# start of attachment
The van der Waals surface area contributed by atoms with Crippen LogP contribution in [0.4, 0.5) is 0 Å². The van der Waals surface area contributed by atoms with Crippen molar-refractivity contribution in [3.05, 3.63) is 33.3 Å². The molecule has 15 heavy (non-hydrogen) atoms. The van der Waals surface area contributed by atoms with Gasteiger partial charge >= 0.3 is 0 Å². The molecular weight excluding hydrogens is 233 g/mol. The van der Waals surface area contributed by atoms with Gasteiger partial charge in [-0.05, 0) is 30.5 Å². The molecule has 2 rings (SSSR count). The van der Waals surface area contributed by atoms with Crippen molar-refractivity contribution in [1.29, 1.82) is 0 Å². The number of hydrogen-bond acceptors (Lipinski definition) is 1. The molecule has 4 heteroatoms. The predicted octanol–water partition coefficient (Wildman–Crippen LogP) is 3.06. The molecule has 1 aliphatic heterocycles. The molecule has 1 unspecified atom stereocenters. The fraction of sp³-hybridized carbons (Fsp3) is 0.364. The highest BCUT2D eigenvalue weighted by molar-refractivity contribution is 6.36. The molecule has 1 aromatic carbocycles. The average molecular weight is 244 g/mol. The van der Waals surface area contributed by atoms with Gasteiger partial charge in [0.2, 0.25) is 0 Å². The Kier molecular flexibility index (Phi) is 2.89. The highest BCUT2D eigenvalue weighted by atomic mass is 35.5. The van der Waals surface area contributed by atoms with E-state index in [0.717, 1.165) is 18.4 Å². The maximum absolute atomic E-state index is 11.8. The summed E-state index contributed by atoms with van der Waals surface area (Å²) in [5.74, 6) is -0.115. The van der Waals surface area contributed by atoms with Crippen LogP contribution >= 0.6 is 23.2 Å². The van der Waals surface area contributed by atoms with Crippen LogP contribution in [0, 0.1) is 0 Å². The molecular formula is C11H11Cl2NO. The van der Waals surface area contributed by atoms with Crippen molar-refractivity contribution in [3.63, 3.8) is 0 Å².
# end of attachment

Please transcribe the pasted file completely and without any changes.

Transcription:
The van der Waals surface area contributed by atoms with Crippen LogP contribution in [0.4, 0.5) is 0 Å². The van der Waals surface area contributed by atoms with Crippen molar-refractivity contribution in [3.05, 3.63) is 33.3 Å². The molecule has 15 heavy (non-hydrogen) atoms. The van der Waals surface area contributed by atoms with Gasteiger partial charge >= 0.3 is 0 Å². The molecular weight excluding hydrogens is 233 g/mol. The van der Waals surface area contributed by atoms with Gasteiger partial charge in [-0.05, 0) is 30.5 Å². The molecule has 2 rings (SSSR count). The van der Waals surface area contributed by atoms with Crippen molar-refractivity contribution in [1.29, 1.82) is 0 Å². The number of hydrogen-bond acceptors (Lipinski definition) is 1. The molecule has 4 heteroatoms. The predicted octanol–water partition coefficient (Wildman–Crippen LogP) is 3.06. The molecule has 1 aliphatic heterocycles. The molecule has 1 unspecified atom stereocenters. The fraction of sp³-hybridized carbons (Fsp3) is 0.364. The highest BCUT2D eigenvalue weighted by molar-refractivity contribution is 6.36. The molecule has 1 aromatic carbocycles. The average molecular weight is 244 g/mol. The van der Waals surface area contributed by atoms with Gasteiger partial charge in [0.2, 0.25) is 0 Å². The Kier molecular flexibility index (Phi) is 2.89. The highest BCUT2D eigenvalue weighted by atomic mass is 35.5. The van der Waals surface area contributed by atoms with E-state index in [0.717, 1.165) is 18.4 Å². The maximum absolute atomic E-state index is 11.8. The summed E-state index contributed by atoms with van der Waals surface area (Å²) in [5.74, 6) is -0.115. The van der Waals surface area contributed by atoms with Crippen LogP contribution >= 0.6 is 23.2 Å². The van der Waals surface area contributed by atoms with Crippen LogP contribution in [0, 0.1) is 0 Å². The molecular formula is C11H11Cl2NO. The van der Waals surface area contributed by atoms with Crippen molar-refractivity contribution in [3.63, 3.8) is 0 Å².